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National Academies Report On E-Cigs: Just What The FDA Ordered

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Carl V. Phillips Contributor
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The much anticipated National Academies report on vaping and vapor products has just been released. The report, a massive review of the existing journal articles (only) that address various aspects of the subject, reaches most of the obvious conclusions. However, it is cleverly skewed to support the FDA agenda, and thus is about as anti-vaping as is possible without making blatantly absurd claims.

The National Academies of Science, Engineering, and Medicine is a semi-governmental organization whose main activity is to oversee review papers on topics like this. The report on e-cigarettes was ordered by the FDA. As with any official report, it is important to keep in mind that there is nothing special about it, other than the total resources devoted. It is just a very long review paper. Like any review paper, it is the subjective assessment of a small group of individuals who bring limitations and biases to the process. Moreover, the official nature of the report creates a greater than average risk that the choice of authors and what they write are skewed toward the government’s interests. The authors also know that they can give their opinions disproportionate influence if they can get them into the “official” report.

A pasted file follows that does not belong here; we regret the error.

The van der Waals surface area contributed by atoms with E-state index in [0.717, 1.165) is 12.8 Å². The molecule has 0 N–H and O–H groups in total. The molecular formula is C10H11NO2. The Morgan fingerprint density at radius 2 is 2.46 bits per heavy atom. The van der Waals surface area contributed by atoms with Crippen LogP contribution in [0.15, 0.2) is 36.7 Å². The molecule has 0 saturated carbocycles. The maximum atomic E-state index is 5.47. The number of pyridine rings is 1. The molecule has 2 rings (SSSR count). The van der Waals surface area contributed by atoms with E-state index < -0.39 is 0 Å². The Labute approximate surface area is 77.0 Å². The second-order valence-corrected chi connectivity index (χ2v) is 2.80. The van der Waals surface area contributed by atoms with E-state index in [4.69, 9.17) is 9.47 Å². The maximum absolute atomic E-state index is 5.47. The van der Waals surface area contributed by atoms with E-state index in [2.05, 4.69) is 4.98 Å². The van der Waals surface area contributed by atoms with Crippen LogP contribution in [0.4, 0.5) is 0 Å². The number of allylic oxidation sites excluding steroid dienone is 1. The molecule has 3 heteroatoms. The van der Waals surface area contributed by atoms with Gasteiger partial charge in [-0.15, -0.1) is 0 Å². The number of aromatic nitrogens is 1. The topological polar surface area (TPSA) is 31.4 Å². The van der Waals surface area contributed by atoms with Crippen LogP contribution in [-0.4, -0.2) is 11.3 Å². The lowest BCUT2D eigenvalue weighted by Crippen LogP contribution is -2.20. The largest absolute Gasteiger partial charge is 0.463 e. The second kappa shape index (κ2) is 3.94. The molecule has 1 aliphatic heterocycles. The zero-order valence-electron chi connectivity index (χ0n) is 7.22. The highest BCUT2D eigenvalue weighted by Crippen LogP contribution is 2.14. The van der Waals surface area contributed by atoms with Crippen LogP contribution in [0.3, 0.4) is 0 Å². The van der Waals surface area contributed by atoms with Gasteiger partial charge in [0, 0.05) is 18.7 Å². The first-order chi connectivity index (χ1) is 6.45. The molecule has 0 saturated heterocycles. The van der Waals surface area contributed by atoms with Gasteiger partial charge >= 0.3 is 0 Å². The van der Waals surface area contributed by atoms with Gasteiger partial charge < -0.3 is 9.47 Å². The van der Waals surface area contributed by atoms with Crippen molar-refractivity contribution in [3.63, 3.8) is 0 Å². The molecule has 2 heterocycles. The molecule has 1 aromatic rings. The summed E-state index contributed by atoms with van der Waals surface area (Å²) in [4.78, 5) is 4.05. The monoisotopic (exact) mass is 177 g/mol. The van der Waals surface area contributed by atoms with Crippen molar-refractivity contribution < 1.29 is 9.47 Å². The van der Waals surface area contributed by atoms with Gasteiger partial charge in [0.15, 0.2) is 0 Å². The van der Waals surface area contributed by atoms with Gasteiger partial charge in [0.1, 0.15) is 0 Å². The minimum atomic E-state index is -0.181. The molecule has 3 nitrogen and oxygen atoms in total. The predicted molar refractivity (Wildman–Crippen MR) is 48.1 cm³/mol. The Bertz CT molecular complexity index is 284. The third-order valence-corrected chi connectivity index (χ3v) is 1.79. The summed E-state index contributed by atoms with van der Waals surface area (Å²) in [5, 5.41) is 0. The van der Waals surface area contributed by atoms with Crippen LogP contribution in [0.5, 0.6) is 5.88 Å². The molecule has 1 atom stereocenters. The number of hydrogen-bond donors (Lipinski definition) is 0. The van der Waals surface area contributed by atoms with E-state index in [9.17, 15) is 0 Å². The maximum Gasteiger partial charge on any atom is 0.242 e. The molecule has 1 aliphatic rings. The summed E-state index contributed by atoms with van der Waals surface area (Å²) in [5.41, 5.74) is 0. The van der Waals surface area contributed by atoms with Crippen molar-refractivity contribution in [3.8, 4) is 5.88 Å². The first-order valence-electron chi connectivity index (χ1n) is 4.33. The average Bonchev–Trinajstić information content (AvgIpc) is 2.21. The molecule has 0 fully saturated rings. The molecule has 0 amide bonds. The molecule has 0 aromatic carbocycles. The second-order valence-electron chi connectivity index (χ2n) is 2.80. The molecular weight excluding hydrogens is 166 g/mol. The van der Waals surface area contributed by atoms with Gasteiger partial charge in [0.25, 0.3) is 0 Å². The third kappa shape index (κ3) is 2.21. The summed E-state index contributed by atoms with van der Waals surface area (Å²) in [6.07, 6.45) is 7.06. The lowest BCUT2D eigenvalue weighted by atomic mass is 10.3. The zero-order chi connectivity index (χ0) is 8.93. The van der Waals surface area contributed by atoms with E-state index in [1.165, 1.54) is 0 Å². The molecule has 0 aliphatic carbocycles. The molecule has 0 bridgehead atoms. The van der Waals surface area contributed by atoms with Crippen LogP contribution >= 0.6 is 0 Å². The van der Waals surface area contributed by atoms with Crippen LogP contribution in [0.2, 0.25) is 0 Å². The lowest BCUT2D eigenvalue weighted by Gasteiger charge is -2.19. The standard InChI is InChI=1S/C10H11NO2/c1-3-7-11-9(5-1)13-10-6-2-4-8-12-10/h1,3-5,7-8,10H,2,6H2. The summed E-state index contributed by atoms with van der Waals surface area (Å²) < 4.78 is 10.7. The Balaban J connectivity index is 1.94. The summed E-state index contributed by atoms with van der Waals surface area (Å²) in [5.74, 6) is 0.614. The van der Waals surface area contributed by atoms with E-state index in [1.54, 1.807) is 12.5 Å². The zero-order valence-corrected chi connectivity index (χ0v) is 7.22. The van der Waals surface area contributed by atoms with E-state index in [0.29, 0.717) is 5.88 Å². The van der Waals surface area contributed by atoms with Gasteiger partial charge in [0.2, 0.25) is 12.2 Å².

The report is being touted in the press and social media as laying to rest the notion that vaping is nearly as harmful as smoking. But no one familiar with the subject and capable of understanding the evidence ever believed otherwise. There is no informational content here. The more accurate take is that it will now be uncomfortable for anti-vaping activists who seek to align themselves with the U.S. government to continue to promote the disinformation that vaping might be as harmful as smoking. However, it seems likely that many will still persist in doing so.

The messaging about the comparative risk, while technically accurate, is still misleading. The report cleverly avoids even a rough quantitative estimate for the risk from vaping. Instead, it creates anchoring bias by comparing the risk to that from smoking. Even describing the risk as “far less harmful” than smoking still implies, incorrectly, that the best way to estimate the risk is to start with the risk from smoking and reduce it somewhat. Instead of reporting that the evidence suggests vaping is approximately harmless, especially in the context of smoking, the authors report that we are not sure about the exact level of risk (something that is always true), and pretend this means we cannot even make a best estimate. In addition, the report affirmatively asserts that there are health risks from vaping, despite the existing evidence not suggesting any measurable risks. It is actually quite plausible that the net health effects are positive.